Type: Journal Article | Journal: PloS one | Year: 2016

The diversity and genetic relationships among two accessions of tall coconut palms collected in Brazil and seven accessions introduced from different geographic regions of the world were analyzed using 25 microsatellite primers, 19 of which were polymorphic and detected between 4 and 10 alleles per locus, with an average of 6.57. The observed and expected heterozygosity ranged from 0.25 and 0.40 in the Rennell Islands Tall (RIT) accession to 0.54 and 0.62 in the Polynesian Tall (PYT) accession. The analysis of genetic structure resulted in the formation of five distinct groups. The first group was formed by the accessions Brazilian Tall-Praia do Forte (BRTPF), Brazilian Tall-Merepe (BRTMe) and West African Tall (WAT); the second group consisted of Malaysian Tall (MLT); the third group of RIT; the fourth group of Vanuatu Tall (VTT); and the fifth group of Rotuman Tall (RTMT), Tonga Tall (TONT) and PYT. The dendrogram based on the nearest-neighbor method detected the formation of two main groups and five subgroups, indicating that the genetic relationships of the accessions are based on their geographic regions of origin. The analyses revealed genetic relationships between the accessions collected in Brazil and the accession from Africa, and among palms from South East Asia and the South Pacific, confirming the common origin of these accessions. The information obtained in this study can guide decisions on germplasm conservation activities and the efficient selection of genetically divergent parents for use in coconut breeding programs in Brazil, which are attempting to select for disease resistance, mainly to lethal yellowing, among other characteristics.

Nogueira G.F.,Capes Embrapa Project | Pio L.A.S.,Federal University of Lavras | Pasqual M.,Federal University of Lavras | Amaral A.,Embrapa Coastal Tablelands | Scherwinski-Pereira J.E.,Embrapa Genetic Resources and Biotechnology
In Vitro Cellular and Developmental Biology - Plant | Year: 2014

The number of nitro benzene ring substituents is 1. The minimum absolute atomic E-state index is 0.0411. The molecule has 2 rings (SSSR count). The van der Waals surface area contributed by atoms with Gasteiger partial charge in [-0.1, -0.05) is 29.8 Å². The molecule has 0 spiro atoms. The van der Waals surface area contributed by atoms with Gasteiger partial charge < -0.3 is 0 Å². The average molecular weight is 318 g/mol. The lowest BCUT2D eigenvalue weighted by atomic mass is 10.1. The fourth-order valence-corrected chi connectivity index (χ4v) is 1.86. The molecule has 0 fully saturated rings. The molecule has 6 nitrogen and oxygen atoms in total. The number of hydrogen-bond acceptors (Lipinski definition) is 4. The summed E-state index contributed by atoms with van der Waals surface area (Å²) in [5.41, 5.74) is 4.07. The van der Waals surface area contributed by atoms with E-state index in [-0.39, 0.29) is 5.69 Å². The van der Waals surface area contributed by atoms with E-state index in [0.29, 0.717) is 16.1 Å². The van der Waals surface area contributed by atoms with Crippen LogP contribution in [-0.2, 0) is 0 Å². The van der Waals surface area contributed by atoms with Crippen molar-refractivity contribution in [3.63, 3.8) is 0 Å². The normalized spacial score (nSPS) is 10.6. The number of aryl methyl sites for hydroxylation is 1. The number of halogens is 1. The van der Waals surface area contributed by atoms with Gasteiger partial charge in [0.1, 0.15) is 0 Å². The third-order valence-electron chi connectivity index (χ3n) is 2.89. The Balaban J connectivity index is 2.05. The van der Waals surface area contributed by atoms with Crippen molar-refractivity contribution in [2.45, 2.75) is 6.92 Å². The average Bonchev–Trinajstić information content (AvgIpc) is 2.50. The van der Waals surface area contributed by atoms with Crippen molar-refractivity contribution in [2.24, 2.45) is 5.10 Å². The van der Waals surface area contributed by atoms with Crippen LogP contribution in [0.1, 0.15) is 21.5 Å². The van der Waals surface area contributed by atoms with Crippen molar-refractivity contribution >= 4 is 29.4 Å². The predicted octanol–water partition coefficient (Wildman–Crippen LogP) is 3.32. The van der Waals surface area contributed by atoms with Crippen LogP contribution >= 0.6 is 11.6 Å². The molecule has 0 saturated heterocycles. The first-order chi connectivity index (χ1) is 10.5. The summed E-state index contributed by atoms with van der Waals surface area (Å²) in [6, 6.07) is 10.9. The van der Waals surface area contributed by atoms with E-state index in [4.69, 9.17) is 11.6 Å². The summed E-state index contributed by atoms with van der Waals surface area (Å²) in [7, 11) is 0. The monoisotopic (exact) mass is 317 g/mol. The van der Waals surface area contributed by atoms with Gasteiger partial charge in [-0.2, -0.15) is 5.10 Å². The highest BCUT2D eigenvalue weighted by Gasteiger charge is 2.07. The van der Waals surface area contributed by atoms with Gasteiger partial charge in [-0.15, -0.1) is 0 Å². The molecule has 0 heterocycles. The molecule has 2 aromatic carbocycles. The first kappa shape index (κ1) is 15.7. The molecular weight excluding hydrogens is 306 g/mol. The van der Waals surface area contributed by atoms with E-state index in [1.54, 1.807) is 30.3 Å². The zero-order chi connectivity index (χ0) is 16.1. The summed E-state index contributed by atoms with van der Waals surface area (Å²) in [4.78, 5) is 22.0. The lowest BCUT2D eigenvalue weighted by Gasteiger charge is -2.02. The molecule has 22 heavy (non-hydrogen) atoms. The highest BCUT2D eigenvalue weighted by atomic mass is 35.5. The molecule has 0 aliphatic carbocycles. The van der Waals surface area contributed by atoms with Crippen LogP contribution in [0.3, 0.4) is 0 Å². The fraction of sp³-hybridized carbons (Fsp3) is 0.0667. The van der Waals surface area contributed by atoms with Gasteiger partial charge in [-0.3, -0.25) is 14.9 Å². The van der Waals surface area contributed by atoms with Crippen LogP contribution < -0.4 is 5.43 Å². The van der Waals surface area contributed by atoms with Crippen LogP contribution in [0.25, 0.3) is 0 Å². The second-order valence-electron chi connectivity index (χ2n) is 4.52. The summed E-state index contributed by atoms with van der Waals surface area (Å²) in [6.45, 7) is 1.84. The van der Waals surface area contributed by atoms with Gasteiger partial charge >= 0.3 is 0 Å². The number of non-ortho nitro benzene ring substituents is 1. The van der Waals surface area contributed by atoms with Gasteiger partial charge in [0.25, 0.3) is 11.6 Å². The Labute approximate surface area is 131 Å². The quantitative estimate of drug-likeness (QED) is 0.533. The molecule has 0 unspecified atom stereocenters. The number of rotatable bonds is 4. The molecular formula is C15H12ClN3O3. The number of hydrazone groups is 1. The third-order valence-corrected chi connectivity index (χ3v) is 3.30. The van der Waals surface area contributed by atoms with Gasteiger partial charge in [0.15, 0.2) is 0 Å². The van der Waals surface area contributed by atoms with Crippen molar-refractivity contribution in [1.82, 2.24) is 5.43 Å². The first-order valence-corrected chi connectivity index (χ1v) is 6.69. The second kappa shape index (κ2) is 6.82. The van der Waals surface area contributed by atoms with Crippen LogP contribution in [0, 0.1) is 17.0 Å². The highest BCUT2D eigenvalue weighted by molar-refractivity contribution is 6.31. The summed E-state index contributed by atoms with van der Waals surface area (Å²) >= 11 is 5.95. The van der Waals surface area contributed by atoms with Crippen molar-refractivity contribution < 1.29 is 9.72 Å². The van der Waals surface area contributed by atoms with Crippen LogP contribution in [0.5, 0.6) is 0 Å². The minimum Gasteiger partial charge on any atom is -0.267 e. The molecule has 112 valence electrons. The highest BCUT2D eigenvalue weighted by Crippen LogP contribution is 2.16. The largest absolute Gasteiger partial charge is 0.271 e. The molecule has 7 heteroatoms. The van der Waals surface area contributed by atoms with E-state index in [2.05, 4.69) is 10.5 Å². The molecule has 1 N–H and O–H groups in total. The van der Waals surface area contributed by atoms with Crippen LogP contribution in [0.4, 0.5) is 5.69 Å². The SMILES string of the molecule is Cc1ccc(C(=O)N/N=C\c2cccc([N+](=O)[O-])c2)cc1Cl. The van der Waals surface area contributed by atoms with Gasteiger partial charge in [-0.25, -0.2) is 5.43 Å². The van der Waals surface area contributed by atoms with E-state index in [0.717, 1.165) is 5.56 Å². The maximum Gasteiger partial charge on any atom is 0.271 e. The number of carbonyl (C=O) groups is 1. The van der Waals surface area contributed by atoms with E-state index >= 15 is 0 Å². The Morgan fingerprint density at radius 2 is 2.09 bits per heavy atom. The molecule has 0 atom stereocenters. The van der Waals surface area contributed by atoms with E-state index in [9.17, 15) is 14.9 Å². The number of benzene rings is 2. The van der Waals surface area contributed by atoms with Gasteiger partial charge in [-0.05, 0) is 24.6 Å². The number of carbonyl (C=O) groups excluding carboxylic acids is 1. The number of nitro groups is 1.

In vitro conservation techniques can be utilized for germplasm maintenance. However, few reports on the in vitro conservation of sugarcane species are present in the literature. The objective of this study was to subject sugarcane plants to in vitro under minimal growth conditions and to evaluate the survival, regeneration, and the monitoring of nuclear DNA content levels of the plants. Shoots from 10 sugarcane varieties (Saccharum spp.) were introduced into two media: MC1, consisting of half-strength Murashige and Skoog (MS) salts and 3% sorbitol, or MC2, similar to the first formulation, but additionally supplemented with 3.8 μM abscisic acid (ABA). The shoots were maintained for up to 12 mo at 18°C in the presence of light. At the end of the period, the explants were inoculated onto multiplication medium containing 0.9 μM 6-benzylaminopurine (BAP) and 0.47 μM kinetin (Kin) for growth recovery. Flow cytometry analysis of shoots was verified at every 6 mo of storage. As a result, we found distinct behaviors of the varieties studied over the storage time, but in general, MC1 provided the greatest explant survival rates, with an average of approximately 80% cultures being able to recover. Once in the recovery media, the explant regrowth was fast, and the ability to multiply shoots was reestablished from the second 30-d subculture. However, by flow cytometry analysis, we observed a decrease in the estimated relative amount of DNA at 12 mo storage for most varieties examined, which was not observed when the monitoring was done at 6 mo. From these results, we conclude that sugarcane plants survived the minimal growth condition; however, maintaining the genotypes for extended periods in vitro may lead to variations in the estimated amount of nuclear DNA and, thus, be at risk of somaclonal variation. © 2014 The Society for In Vitro Biology